“As the week continued, I could see the students becoming more comfortable not just with the game but with themselves and their interactions in groups. It was transformational for some: I saw students who started the class as awkward, self-doubting students and who were able to take some notable steps in developing their sense of ownership and their voice as the gameplay developed.”

Using Microscope in my 9th grade English class

This is the kind of thing that makes me happy to be a game designer. If you’re interested in Microscope in the classroom (or gaming as an educational tool in general), check out Robbie Boerth’s report. Great stuff.

Ben Robbins | August 26th, 2018 | microscope kids

West Marches: Layers of History

“Run the simulation in your head: who moved here, what did they build, what happened to them, and then what came next?”

Logic is the cornerstone of a sandbox. If things make sense — if there’s an internal consistency to what’s there and where things are — then players can make good decisions. Paying attention leads to good choices and good choices lead to success. Smart characters survive and flourish.

Without it, the environment is just a guessing game of what the GM decided to put around each corner. There is no way to make intelligent decisions. No fun and not fair.

So how do you make a world that makes sense? You build the history, because the past is what determines the present. Yep, this is where Microscope and West Marches intersect.

Long before I designed Microscope, when I made D&D worlds I would imagine layers of history one top of each other, jumping back and forth in my head to figure out what happened and how all of that led to what was here now. Or vice versa: something you create in the present makes you think “hmm, where did that come from”, so you dig back in history to establish its origin.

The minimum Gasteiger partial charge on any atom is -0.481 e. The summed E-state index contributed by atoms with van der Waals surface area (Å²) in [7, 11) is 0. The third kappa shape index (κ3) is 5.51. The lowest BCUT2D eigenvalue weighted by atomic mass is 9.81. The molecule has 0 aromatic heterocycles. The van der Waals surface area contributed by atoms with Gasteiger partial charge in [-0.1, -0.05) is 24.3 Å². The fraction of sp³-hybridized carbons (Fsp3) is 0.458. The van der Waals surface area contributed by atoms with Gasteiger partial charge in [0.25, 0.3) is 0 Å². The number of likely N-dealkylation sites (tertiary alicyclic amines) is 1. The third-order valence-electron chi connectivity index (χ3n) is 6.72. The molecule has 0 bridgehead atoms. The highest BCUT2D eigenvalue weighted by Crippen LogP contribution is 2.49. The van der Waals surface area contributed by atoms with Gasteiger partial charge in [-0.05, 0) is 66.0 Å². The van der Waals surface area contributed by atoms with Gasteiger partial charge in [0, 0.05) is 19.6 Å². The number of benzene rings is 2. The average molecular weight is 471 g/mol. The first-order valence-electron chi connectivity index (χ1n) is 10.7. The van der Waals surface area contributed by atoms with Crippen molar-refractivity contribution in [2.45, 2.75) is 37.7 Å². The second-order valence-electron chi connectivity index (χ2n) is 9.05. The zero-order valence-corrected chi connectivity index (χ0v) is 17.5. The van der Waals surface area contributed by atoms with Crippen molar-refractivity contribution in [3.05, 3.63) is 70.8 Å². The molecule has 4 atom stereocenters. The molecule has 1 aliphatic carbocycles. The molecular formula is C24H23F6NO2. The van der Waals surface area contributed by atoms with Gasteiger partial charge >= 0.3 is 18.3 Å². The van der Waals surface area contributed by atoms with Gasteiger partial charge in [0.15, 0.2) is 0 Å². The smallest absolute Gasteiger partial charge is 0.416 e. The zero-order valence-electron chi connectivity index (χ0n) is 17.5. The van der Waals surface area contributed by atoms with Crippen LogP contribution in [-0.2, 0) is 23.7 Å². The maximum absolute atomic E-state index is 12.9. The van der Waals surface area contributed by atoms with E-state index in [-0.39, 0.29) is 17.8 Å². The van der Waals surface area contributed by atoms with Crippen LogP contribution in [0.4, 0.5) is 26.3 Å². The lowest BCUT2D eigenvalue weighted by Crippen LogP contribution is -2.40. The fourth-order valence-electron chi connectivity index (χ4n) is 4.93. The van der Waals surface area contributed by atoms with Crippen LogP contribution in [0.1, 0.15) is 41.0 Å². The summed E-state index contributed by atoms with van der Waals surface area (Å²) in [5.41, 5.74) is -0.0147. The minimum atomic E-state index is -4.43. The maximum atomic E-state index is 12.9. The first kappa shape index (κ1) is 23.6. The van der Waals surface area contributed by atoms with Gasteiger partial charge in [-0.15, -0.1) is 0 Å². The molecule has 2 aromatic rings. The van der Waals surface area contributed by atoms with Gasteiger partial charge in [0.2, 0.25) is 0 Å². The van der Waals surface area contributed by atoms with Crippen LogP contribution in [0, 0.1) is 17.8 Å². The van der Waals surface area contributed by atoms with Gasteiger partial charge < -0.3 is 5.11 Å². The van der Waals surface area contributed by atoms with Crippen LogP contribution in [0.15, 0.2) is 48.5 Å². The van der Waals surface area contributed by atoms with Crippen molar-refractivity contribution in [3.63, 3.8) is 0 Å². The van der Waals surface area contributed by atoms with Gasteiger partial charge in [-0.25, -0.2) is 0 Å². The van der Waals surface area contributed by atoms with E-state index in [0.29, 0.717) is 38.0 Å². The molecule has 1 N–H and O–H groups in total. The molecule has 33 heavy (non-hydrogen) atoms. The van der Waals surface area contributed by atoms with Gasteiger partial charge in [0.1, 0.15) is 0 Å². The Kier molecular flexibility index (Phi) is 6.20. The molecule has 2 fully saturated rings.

So when I sat down to make a simple little wilderness I named “West Marches” for some old school adventure, did I just draw some dungeons and pick critters from ye olde Monster Manual? No, first I figured out what was here before. Nothing super-detailed, just a starting concept for the world and a skeleton of history.

Layers of History

A skeleton of history is your friend. Even the simplest outline tells you what belongs in the world and what doesn’t, and that’s a welcome advantage when you’re trying to seed your wilderness with some danger and points of interest. That’s two benefits, if you’re keeping track: it doesn’t just make play better, it also makes it easier to populate your world.

Start with three or four independent layers of history. Just a simple concept, not too much detail. This is the local history of the region, but it might reflect larger world events. Or not. For West Marches, my layers looked like:

That’s descending chronological order, with the most recent (and therefore most visible and known) events at the top, because that makes more sense to me. Farther down the list are things buried in the past, dwindling into myth and legend. The ruins from those elder days are the most worn down and picked over, while the remnants from the top are the most recent and fresh.

Each layer is completely independent and pretty far apart. The Barrow Men kings were mouldering bones in their mounds by the time the outcast dwarves of Black River came looking for hills to hew into new homes. Most importantly (for my plans for the West Marches), each of those layers of history left its imprint, but was also largely wiped away, letting the region revert almost entirely to wilderness by the time another period started.

More stuff happens in between those layers, but these are the big bookmarks, the key phases of the past that shaped this region.